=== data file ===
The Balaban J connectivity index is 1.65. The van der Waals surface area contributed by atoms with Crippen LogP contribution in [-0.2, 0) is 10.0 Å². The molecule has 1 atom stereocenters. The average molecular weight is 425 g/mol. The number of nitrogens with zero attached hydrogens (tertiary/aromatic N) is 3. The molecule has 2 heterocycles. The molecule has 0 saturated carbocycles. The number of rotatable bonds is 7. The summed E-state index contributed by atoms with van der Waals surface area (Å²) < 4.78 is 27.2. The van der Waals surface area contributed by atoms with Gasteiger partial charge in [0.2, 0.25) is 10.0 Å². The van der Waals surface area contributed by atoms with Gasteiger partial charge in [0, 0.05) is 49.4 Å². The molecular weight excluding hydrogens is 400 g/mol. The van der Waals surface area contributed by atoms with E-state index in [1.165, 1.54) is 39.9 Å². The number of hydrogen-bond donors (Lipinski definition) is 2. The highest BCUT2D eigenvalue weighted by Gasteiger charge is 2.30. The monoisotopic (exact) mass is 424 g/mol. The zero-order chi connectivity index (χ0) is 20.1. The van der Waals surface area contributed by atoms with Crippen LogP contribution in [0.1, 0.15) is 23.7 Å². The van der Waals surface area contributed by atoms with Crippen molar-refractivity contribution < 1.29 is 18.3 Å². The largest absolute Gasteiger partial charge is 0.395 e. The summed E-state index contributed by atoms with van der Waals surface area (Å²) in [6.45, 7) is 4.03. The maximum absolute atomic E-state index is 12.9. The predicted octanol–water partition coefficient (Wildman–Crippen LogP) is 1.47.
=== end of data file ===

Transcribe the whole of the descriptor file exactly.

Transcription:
The Balaban J connectivity index is 1.65. The van der Waals surface area contributed by atoms with Crippen LogP contribution in [-0.2, 0) is 10.0 Å². The molecule has 1 atom stereocenters. The average molecular weight is 425 g/mol. The number of nitrogens with zero attached hydrogens (tertiary/aromatic N) is 3. The molecule has 2 heterocycles. The molecule has 0 saturated carbocycles. The number of rotatable bonds is 7. The summed E-state index contributed by atoms with van der Waals surface area (Å²) < 4.78 is 27.2. The van der Waals surface area contributed by atoms with Gasteiger partial charge in [0.2, 0.25) is 10.0 Å². The van der Waals surface area contributed by atoms with Gasteiger partial charge in [0, 0.05) is 49.4 Å². The molecular weight excluding hydrogens is 400 g/mol. The van der Waals surface area contributed by atoms with E-state index in [1.165, 1.54) is 39.9 Å². The number of hydrogen-bond donors (Lipinski definition) is 2. The highest BCUT2D eigenvalue weighted by Gasteiger charge is 2.30. The monoisotopic (exact) mass is 424 g/mol. The zero-order chi connectivity index (χ0) is 20.1. The van der Waals surface area contributed by atoms with Crippen LogP contribution in [0.1, 0.15) is 23.7 Å². The van der Waals surface area contributed by atoms with Crippen molar-refractivity contribution < 1.29 is 18.3 Å². The largest absolute Gasteiger partial charge is 0.395 e. The summed E-state index contributed by atoms with van der Waals surface area (Å²) in [6.45, 7) is 4.03. The maximum absolute atomic E-state index is 12.9. The predicted octanol–water partition coefficient (Wildman–Crippen LogP) is 1.47.